Editorial Cartoon by Graeme MacKay, The Hamilton Spectator – Thursday June 9, 2022
‘A clear crisis’: Ontario voter turnout prompts renewed calls for electoral reform
Advocacy groups are renewing calls for electoral reform in Ontario after Doug Ford’s Progressive Conservatives were re-elected with another majority last week despite historically low voter turnout and most voters casting ballots for other parties — though experts say it’s likely a non-starter.
In the June 2 election, 40 per cent voted for the Progressive Conservatives, handing the party 83 seats. Close to 53 per cent in total voted for the NDP, Liberals and Greens, but those parties will have a combined 40 seats. The Liberals won nearly a quarter of the popular vote but will hold just eight of the 124 available seats. Turnout was a record-low 43 per cent.
“The Ontario election results were a gross misrepresentation of what voters said with their ballots,” read a Twitter post from Fair Vote Canada, an organization that supports moving to a proportional system. “Majority governments should have the consent of a majority of voters.”
Electoral reform advocates says the Ontario results prove the province should scrap the first-past-the-post system, in which voters pick one candidate in their riding and the person with the most votes wins. The successful candidate doesn’t need to win a majority of votes to take the riding.
Many would like to see proportional representation, under which the percentage of seats a party holds would reflect their share of the popular vote.
Cameron Anderson, a political science professor at Western University, said people are understandably frustrated with the outcome, though he noted that the results could have been murkier if, for example, the party with the most votes didn’t win enough seats to form government.
“It was a fairly decisive victory among those who cast ballots, but the aftermath is what it is, and it’s unpalatable to many, for sure,” he said in an interview.
Amid calls for change, Anderson noted that supporters of the current system can make the case that majority governments offer stability without disruption or fear of snap elections. He also pointed to referendums on electoral reform that have been held in a number of Canadian provinces — including in Ontario — that ended up sticking with the status quo.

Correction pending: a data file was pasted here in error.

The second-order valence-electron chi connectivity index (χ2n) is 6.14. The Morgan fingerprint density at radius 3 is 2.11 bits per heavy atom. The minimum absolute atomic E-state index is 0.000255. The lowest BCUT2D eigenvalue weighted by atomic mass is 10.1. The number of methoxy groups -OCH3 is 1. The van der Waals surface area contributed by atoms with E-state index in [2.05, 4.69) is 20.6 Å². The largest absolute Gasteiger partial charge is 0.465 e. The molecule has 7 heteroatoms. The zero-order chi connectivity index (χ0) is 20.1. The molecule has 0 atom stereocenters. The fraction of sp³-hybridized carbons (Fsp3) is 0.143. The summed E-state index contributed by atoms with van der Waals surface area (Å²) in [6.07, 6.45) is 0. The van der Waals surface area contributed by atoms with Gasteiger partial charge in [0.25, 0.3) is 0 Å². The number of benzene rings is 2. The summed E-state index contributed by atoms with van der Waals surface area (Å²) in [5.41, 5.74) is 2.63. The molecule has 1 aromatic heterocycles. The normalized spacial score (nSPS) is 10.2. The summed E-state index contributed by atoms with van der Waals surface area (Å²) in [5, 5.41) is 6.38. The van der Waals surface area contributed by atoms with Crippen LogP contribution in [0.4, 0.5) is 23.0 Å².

In 2007, Ontarians voted against a mixed-member proportional voting system. That model — which the NDP campaigned on this time around — tries to lend some of the stability of the first-past-the-post system to a fully proportional government, by having some legislators elected in local districts and others from party lists.
“Changing the system is not easy and is no panacea,” Anderson said, adding that finding compromise or agreement on a new system is challenging when balancing the interests of citizens and political parties.
Three of the four major parties promised to change the province’s electoral system during the 2022 campaign. But Ford, maintaining that his party received a clear mandate, ruled out the possibility the day after the election.
“I think this system has worked for over 100 and some odd years. It’s going to continue to work that way,” he told reporters.
The federal Liberal government also promised — and failed to deliver on — electoral reform.
While campaigning in 2015, Justin Trudeau said the federal election held that year would be the last to use the first-past-the-post method, a pledge he would ultimately renege on. (CBC)